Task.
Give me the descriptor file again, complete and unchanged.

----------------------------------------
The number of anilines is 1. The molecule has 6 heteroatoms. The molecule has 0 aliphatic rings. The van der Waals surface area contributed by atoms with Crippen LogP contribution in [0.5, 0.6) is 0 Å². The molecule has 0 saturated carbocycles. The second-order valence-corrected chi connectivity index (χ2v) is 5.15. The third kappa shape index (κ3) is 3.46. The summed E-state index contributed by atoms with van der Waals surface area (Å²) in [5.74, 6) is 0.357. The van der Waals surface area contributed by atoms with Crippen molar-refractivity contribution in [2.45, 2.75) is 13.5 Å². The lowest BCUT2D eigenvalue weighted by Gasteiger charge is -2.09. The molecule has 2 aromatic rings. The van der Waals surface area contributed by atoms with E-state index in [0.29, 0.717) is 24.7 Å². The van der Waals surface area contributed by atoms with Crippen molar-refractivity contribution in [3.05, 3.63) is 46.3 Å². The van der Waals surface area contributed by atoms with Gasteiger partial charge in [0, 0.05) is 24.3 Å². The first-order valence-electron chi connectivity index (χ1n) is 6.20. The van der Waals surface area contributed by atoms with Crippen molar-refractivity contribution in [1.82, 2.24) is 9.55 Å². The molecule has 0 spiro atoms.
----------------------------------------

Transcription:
The number of anilines is 1. The molecule has 6 heteroatoms. The molecule has 0 aliphatic rings. The van der Waals surface area contributed by atoms with Crippen LogP contribution in [0.5, 0.6) is 0 Å². The molecule has 0 saturated carbocycles. The second-order valence-corrected chi connectivity index (χ2v) is 5.15. The third kappa shape index (κ3) is 3.46. The summed E-state index contributed by atoms with van der Waals surface area (Å²) in [5.74, 6) is 0.357. The van der Waals surface area contributed by atoms with Crippen molar-refractivity contribution in [2.45, 2.75) is 13.5 Å². The lowest BCUT2D eigenvalue weighted by Gasteiger charge is -2.09. The molecule has 2 aromatic rings. The van der Waals surface area contributed by atoms with E-state index in [0.29, 0.717) is 24.7 Å². The van der Waals surface area contributed by atoms with Crippen molar-refractivity contribution in [3.05, 3.63) is 46.3 Å². The van der Waals surface area contributed by atoms with Gasteiger partial charge in [0, 0.05) is 24.3 Å². The first-order valence-electron chi connectivity index (χ1n) is 6.20. The van der Waals surface area contributed by atoms with Crippen molar-refractivity contribution in [1.82, 2.24) is 9.55 Å². The molecule has 0 spiro atoms.